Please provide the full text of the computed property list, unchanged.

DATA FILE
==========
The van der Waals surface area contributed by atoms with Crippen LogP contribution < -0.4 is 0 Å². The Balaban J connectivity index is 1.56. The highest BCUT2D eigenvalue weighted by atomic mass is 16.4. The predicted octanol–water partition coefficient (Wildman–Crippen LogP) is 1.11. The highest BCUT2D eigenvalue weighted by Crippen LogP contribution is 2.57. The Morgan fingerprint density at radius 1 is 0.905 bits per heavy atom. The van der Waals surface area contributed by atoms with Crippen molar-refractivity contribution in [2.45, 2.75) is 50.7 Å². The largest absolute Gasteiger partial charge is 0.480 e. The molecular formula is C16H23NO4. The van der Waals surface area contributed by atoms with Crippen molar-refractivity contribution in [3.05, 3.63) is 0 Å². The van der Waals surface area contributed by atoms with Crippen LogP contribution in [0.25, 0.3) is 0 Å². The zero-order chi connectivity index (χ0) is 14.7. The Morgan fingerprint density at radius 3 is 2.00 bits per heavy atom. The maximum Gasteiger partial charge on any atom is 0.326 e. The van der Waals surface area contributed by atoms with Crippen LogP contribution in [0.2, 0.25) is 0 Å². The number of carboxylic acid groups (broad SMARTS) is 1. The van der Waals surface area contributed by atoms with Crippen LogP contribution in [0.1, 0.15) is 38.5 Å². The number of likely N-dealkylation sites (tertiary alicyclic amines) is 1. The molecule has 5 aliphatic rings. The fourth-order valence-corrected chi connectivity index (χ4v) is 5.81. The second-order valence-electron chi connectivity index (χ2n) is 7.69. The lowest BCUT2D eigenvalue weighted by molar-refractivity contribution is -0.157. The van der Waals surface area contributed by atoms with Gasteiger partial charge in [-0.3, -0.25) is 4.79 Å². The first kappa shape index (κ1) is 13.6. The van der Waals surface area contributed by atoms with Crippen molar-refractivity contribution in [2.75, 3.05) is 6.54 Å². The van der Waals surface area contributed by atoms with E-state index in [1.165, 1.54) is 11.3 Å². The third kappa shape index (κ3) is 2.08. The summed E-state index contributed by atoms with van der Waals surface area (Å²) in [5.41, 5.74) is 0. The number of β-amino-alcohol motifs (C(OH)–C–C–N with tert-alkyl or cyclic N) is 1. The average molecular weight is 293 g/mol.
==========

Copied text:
The van der Waals surface area contributed by atoms with Crippen LogP contribution < -0.4 is 0 Å². The Balaban J connectivity index is 1.56. The highest BCUT2D eigenvalue weighted by atomic mass is 16.4. The predicted octanol–water partition coefficient (Wildman–Crippen LogP) is 1.11. The highest BCUT2D eigenvalue weighted by Crippen LogP contribution is 2.57. The Morgan fingerprint density at radius 1 is 0.905 bits per heavy atom. The van der Waals surface area contributed by atoms with Crippen molar-refractivity contribution in [2.45, 2.75) is 50.7 Å². The largest absolute Gasteiger partial charge is 0.480 e. The molecular formula is C16H23NO4. The van der Waals surface area contributed by atoms with Crippen molar-refractivity contribution in [3.05, 3.63) is 0 Å². The van der Waals surface area contributed by atoms with Crippen LogP contribution in [0.25, 0.3) is 0 Å². The zero-order chi connectivity index (χ0) is 14.7. The Morgan fingerprint density at radius 3 is 2.00 bits per heavy atom. The maximum Gasteiger partial charge on any atom is 0.326 e. The van der Waals surface area contributed by atoms with Crippen LogP contribution in [0.2, 0.25) is 0 Å². The number of carboxylic acid groups (broad SMARTS) is 1. The van der Waals surface area contributed by atoms with Crippen LogP contribution in [0.1, 0.15) is 38.5 Å². The number of likely N-dealkylation sites (tertiary alicyclic amines) is 1. The molecule has 5 aliphatic rings. The fourth-order valence-corrected chi connectivity index (χ4v) is 5.81. The second-order valence-electron chi connectivity index (χ2n) is 7.69. The lowest BCUT2D eigenvalue weighted by molar-refractivity contribution is -0.157. The van der Waals surface area contributed by atoms with Gasteiger partial charge in [-0.3, -0.25) is 4.79 Å². The first kappa shape index (κ1) is 13.6. The van der Waals surface area contributed by atoms with Crippen molar-refractivity contribution in [2.75, 3.05) is 6.54 Å². The van der Waals surface area contributed by atoms with E-state index in [1.165, 1.54) is 11.3 Å². The third kappa shape index (κ3) is 2.08. The summed E-state index contributed by atoms with van der Waals surface area (Å²) in [5.41, 5.74) is 0. The number of β-amino-alcohol motifs (C(OH)–C–C–N with tert-alkyl or cyclic N) is 1. The average molecular weight is 293 g/mol.